I first saw Alex Karpovsky’s The Hole Story at the 2005 Independent Film Festival of Boston, where my first feature, Home, made its New England premiere. I fell in love with it and have not been able to get it out of my head. It’s been on the festival circuit since then, and I hope it gets a theatrical distributor so that audiences have a chance to discover Karpovsky, a distinctive comic voice and significant American filmmaker.
The Hole Story is a merger of faux-documentary, psychological drama, media satire and cringe comedy that reminds me of early Albert Brooks(particularly his criminally underappreciated Real Life), and not just because Karpovsky is a near-one-man-band who wrote and directed the movie as well as starring in it as “Alex Karpovsky.” The picture’s easygoing, icy-deadpan tone belies its structural complexity: it’s presented as sort of a salvage job, an “actual” documentary about a disastrous documentary film-that-never-was, cobbled together from pieces of an aborted pilot for a proposed cable series on weird but true phenomena, hosted by Karpovsky. Karpovsky brings a crew to Brainerd, Minn. to interview locals about an immense, unexplained hole that appears each winter in the middle of an iced-over lake. Unfortunately for Karpovsky, it just so happens that the winter he picks to visit Brainerd is the winter the hole finally decides to seal up.
Desperate to justify his filmmaking expedition, and stubbornly refusing to concede getting his ass kicked by fate, Karpovsky contrives to have residents talk about the ice hole on camera in the present tense, as if it’s still open. After a while, even he recognizes the pointlessness of this contrivance. Yet he still continues to wander around Brainerd, looking for a subject, any subject. Karpovsky’s increasingly pathetic attempts to justify his stillborn project (and by extension, his artistic existence) are partly fueled by a personal crisis I won’t reveal here. In lesser hands, this story could have degenerated into standard-issue film-about-filmmaking cliches. But Karpovsky’s striking mix of modes, coupled with his parched comic tone and mock-monumental wide shots (the more agitated and melodramatic our hero becomes, the more likely the director is to draw back and back, rendering him a ranting flyspeck on white snow), make this movie impossible to pigeonhole.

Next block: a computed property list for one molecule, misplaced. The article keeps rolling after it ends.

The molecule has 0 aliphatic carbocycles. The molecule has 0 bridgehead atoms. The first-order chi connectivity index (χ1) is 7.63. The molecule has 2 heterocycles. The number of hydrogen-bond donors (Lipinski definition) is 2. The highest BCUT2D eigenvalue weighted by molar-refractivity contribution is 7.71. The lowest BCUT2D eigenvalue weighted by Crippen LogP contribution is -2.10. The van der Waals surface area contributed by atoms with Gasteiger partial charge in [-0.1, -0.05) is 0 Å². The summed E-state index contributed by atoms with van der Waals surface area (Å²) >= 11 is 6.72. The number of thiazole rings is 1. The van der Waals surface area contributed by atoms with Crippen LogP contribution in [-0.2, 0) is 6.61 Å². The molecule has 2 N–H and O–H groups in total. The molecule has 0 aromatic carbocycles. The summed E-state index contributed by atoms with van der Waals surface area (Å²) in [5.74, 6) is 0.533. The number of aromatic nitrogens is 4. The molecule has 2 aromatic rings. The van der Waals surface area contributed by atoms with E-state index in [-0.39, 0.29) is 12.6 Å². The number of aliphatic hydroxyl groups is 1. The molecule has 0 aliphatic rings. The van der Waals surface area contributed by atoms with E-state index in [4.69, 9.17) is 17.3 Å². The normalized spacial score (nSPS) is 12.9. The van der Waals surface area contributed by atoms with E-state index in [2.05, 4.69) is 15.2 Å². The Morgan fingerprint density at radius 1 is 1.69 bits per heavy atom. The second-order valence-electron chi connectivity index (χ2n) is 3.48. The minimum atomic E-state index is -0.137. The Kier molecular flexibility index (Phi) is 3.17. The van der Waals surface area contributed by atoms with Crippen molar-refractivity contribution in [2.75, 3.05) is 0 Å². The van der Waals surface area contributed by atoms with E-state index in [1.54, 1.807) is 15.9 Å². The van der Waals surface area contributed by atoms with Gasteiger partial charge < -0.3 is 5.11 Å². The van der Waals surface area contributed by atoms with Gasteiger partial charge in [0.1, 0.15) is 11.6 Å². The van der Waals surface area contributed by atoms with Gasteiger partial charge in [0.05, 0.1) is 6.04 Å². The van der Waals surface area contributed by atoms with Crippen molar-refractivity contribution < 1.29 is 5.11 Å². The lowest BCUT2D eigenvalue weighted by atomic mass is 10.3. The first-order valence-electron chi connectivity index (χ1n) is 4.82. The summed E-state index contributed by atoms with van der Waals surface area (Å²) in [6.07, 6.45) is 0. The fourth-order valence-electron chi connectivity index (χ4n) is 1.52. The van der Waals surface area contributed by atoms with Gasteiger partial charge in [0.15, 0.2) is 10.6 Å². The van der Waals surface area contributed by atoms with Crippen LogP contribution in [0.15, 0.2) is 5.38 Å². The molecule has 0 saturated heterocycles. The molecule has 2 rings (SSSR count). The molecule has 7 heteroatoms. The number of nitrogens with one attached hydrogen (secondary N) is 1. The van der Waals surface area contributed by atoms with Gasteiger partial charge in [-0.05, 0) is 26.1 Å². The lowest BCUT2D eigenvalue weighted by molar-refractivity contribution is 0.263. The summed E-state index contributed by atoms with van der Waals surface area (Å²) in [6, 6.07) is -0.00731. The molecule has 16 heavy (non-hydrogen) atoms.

Karpovsky has been somewhat coy about the genesis of this movie, which the Boston Globe described as a “fictumentary.” As far as I can tell from his various accounts, in 2002 he temporarily took a break from a job editing Russian karaoke videos and went to Kokomo, Indiana to make a documentary about the “Kokomo Hum”, an unexplained sound heard by local residents. Emboldened by positive response to that project, he moved on to Brainerd, where 21 degree temperatures froze him and his crew, ruined his equipment and sent the project into a spiral from which it never recovered. The crew abandoned him and Karpovsky eventually had a breakdown and checked himself into a clinic for evaluation; the resulting film is, he has said, somewhat of a merger between his life and the botched documentary he originally set out to make. I suspect only Karpovsky can say whether the “interviews” with Brainerd locals being asked to lie about the ice hole, for instance, are “real” or invented, or what other parts of the film were captured in the moment or contrived after the fact. Whatever the ratio of reporting to drama, the entire project represents the end product of an unprecedented act of improvisation, devised on the fly by Karpovsky. It’s truly unhinged—like a Neorealist comedy directed by Ross McElwee.
There’s really no reason why the movie should have worked at all, and I wouldn’t be foolish enough to suggest that it’ll click with everyone. (I’ve recommended it to many people, and about half of them find it willfully strange, and more mortifying than funny.) But it was one of my favorite unreleased films of last year, one of the saddest and funniest debuts I’ve ever seen, and therefore the ideal candidate to launch what I hope will be a regular feature calling attention to tiny movies that deserve big audiences.
Matt Zoller Seitz is the founder of The House Next Door.